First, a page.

Child Custody and Visitation: What You Need to Know

Hossein Berenji, Jun 09, 2022

The parties in a divorce, paternity proceeding, or legal separation action have a laundry list of issues to deal with. Primary among them is where their children are going to live. This issue touches on deep emotional matters that are important to the parents and the children. Because of the importance of this issue, it is crucial that you understand how a Los Angeles court will decide where your children will live during a divorce, paternity, or legal separation action and what the possible outcomes are.

How Do Courts In Los Angeles, California Determine Child Custody?

According to California law and public policy, the California courts’ main concern when it comes to determining child custody is making sure that children have frequent and continuing contact with both parents after they divorce or separate unless it would not be in the children’s best interest. In fact, California law holds that courts are supposed to presume that joint custody is in the children’s best interest.

California law regarding child custody raises an important question: what is the child’s best interest? To determine a child’s best interest, California courts will weigh various factors such as:

  • The health, safety, and welfare of the child;
  • The history of abuse between either of the parents and the child;
  • The nature of the child’s contact with each of the parents;
  • The parents’ use of illegal drugs and/or alcohol.

The court will reach a determination after analyzing these factors and after hearing from each parent (or their attorneys). When parents can agree on a parenting plan, including where the child is going to live, the court will typically consider the agreement to be in the child’s best interests.

How Do Parents File For Custody Of The Children In A Divorce Case?

When the parties agree on a parenting plan, they do not have to file a request for an order for a parenting plan, and can instead prepare a written agreement, also known as a stipulation, and send the stipulation to the court for a judge to sign and process.

On the other hand, if the parents are unable to agree on a parenting plan, one of the parents must file a request for an order, requesting that the court enter an order regarding child custody. More specifically, the party filing a request for an order will propose their ideal custody arrangement and ask the court to use that in the court’s order. After receiving the request for an order, the court will schedule a mediation and a hearing.

What Is Mediation And Is It Required In California Child Custody Cases?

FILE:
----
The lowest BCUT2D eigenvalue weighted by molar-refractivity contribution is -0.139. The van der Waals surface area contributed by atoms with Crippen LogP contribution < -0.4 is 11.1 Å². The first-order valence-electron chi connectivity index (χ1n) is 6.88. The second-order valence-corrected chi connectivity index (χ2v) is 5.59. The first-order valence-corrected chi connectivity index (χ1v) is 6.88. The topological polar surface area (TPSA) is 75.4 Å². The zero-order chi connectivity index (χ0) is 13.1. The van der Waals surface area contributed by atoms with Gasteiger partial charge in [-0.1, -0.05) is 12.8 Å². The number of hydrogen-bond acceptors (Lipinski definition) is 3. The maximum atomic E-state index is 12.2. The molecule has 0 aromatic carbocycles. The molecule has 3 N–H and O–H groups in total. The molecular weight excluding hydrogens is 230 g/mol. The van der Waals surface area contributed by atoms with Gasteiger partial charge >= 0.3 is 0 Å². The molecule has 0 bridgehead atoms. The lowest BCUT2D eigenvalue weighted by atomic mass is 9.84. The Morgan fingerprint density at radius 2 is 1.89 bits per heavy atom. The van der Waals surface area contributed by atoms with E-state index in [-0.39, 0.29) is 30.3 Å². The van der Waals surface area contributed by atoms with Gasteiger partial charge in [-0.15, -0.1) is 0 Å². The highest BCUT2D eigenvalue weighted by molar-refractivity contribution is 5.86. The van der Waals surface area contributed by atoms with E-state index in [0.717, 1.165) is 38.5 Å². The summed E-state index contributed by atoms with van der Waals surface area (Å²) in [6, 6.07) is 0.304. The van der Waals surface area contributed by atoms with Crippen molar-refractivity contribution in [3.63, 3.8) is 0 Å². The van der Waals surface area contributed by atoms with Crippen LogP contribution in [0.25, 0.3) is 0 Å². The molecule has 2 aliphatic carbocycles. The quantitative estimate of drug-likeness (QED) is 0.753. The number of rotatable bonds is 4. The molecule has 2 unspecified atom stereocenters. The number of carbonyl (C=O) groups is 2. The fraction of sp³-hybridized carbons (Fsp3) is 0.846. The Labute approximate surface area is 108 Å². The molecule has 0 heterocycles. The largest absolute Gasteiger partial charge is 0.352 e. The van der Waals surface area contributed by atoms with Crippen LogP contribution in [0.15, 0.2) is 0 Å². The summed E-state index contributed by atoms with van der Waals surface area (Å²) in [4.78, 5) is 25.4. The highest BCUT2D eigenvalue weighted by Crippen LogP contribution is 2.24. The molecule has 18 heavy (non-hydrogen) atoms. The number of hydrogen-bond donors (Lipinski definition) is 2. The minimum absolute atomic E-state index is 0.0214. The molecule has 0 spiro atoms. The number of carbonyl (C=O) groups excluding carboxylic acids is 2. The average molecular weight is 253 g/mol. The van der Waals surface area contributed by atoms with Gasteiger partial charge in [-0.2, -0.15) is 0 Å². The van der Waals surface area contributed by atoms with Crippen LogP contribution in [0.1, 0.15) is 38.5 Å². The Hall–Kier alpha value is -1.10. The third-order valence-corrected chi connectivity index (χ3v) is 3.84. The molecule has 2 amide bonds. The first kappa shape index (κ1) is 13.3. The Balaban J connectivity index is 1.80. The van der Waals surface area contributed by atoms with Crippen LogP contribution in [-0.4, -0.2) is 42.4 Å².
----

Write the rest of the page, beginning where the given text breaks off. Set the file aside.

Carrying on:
California law requires that parents in a divorce, paternity proceeding, or legal separation action mediate any issue related to child custody. Mediation is an alternative dispute resolution method where a neutral or uninvolved party, a mediator, meets with the parents and tries to help them in resolving the custody issue.

The parents will meet with the mediators for several hours with or without their lawyers and try to create a realistic and workable parenting plan. The issues discussed in mediation are confidential and may not be discussed later on if the custody matter goes to trial. If the parents can create a parenting plan, it can be signed by the judge and entered as a final parenting plan. If the parents are unable to reach an agreement, the custody issue will go to a hearing and/or trial.

What Can The Court Order When Deciding Whom A Child Will Live With In A Divorce, Paternity, Or Legal Separation?

Where a child lives is something called “physical custody.” In a physical custody determination by the court, there are usually two possible outcomes:

  • Joint: In a joint custody arrangement the child will live with each parent. The court will evaluate what kind of timesharing schedule is in the child’s best interest according to the legal factors it must review.
  • Sole: In a sole custody arrangement, the court will award one parent, the “custodial parent,” all or most of the overnights with the child. The other parent, the “non-custodial parent,” will receive visitation with the child. The court may decide to award sole custody for many reasons, such as logistical issues or if the non-custodial parent suffers from chronic drug use.

Within these two options, there are variations depending on the facts and circumstances of the case.

A Divorce Lawyer Can Help

If you’re not sure how child custody issues will play out in your case, it’s important to hire an experienced divorce attorney to protect your interests. As this blog post illustrates, child custody issues can be complicated, and it’s crucial to put your best foot forward throughout the proceedings. Hiring an attorney early on in the process helps ensure the outcome of your divorce is as palatable as possible.

Contact the family and divorce law firm of Berenji & Associates for help today.

If you’re going through a divorce, you need a strong team on your side fighting for your rights. Call Berenji & Associates today to know how we can assist you.

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